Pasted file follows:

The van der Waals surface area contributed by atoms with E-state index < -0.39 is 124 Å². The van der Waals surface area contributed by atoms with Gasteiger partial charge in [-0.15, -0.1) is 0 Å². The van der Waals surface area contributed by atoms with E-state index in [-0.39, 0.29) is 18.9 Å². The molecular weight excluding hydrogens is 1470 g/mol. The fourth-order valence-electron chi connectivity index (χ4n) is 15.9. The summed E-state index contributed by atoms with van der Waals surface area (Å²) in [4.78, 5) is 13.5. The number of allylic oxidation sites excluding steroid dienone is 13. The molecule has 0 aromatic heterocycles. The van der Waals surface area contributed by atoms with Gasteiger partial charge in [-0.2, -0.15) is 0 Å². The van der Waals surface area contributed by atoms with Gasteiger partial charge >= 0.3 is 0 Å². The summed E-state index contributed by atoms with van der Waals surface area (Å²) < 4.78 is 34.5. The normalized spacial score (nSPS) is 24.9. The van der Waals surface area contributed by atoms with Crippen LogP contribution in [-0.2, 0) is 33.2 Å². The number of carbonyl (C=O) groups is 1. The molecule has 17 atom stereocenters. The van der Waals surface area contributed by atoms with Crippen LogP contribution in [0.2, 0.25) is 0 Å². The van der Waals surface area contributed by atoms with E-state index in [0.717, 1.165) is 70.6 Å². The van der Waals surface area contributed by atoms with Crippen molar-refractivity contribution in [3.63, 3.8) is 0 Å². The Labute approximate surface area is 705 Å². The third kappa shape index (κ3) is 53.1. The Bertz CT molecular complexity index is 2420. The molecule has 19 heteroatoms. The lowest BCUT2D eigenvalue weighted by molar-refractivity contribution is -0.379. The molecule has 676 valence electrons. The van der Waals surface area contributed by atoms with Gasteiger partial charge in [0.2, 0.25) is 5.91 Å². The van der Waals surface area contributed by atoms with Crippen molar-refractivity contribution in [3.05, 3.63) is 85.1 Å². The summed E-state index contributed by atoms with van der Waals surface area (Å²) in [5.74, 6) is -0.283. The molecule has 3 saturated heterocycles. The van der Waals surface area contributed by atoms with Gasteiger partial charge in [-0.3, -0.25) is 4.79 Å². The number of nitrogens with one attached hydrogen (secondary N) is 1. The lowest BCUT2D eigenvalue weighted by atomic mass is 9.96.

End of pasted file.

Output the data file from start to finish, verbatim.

The van der Waals surface area contributed by atoms with E-state index < -0.39 is 124 Å². The van der Waals surface area contributed by atoms with Gasteiger partial charge in [-0.15, -0.1) is 0 Å². The van der Waals surface area contributed by atoms with E-state index in [-0.39, 0.29) is 18.9 Å². The molecular weight excluding hydrogens is 1470 g/mol. The fourth-order valence-electron chi connectivity index (χ4n) is 15.9. The summed E-state index contributed by atoms with van der Waals surface area (Å²) in [4.78, 5) is 13.5. The number of allylic oxidation sites excluding steroid dienone is 13. The molecule has 0 aromatic heterocycles. The van der Waals surface area contributed by atoms with Gasteiger partial charge in [-0.2, -0.15) is 0 Å². The van der Waals surface area contributed by atoms with Gasteiger partial charge >= 0.3 is 0 Å². The summed E-state index contributed by atoms with van der Waals surface area (Å²) < 4.78 is 34.5. The normalized spacial score (nSPS) is 24.9. The van der Waals surface area contributed by atoms with Crippen LogP contribution in [-0.2, 0) is 33.2 Å². The number of carbonyl (C=O) groups is 1. The molecule has 17 atom stereocenters. The van der Waals surface area contributed by atoms with Crippen LogP contribution in [0.2, 0.25) is 0 Å². The van der Waals surface area contributed by atoms with E-state index in [0.717, 1.165) is 70.6 Å². The van der Waals surface area contributed by atoms with Crippen molar-refractivity contribution in [3.63, 3.8) is 0 Å². The Labute approximate surface area is 705 Å². The third kappa shape index (κ3) is 53.1. The Bertz CT molecular complexity index is 2420. The molecule has 19 heteroatoms. The lowest BCUT2D eigenvalue weighted by molar-refractivity contribution is -0.379. The molecule has 676 valence electrons. The van der Waals surface area contributed by atoms with Gasteiger partial charge in [0.2, 0.25) is 5.91 Å². The van der Waals surface area contributed by atoms with Crippen molar-refractivity contribution in [3.05, 3.63) is 85.1 Å². The summed E-state index contributed by atoms with van der Waals surface area (Å²) in [5.74, 6) is -0.283. The molecule has 3 saturated heterocycles. The van der Waals surface area contributed by atoms with Gasteiger partial charge in [-0.3, -0.25) is 4.79 Å². The number of nitrogens with one attached hydrogen (secondary N) is 1. The lowest BCUT2D eigenvalue weighted by atomic mass is 9.96.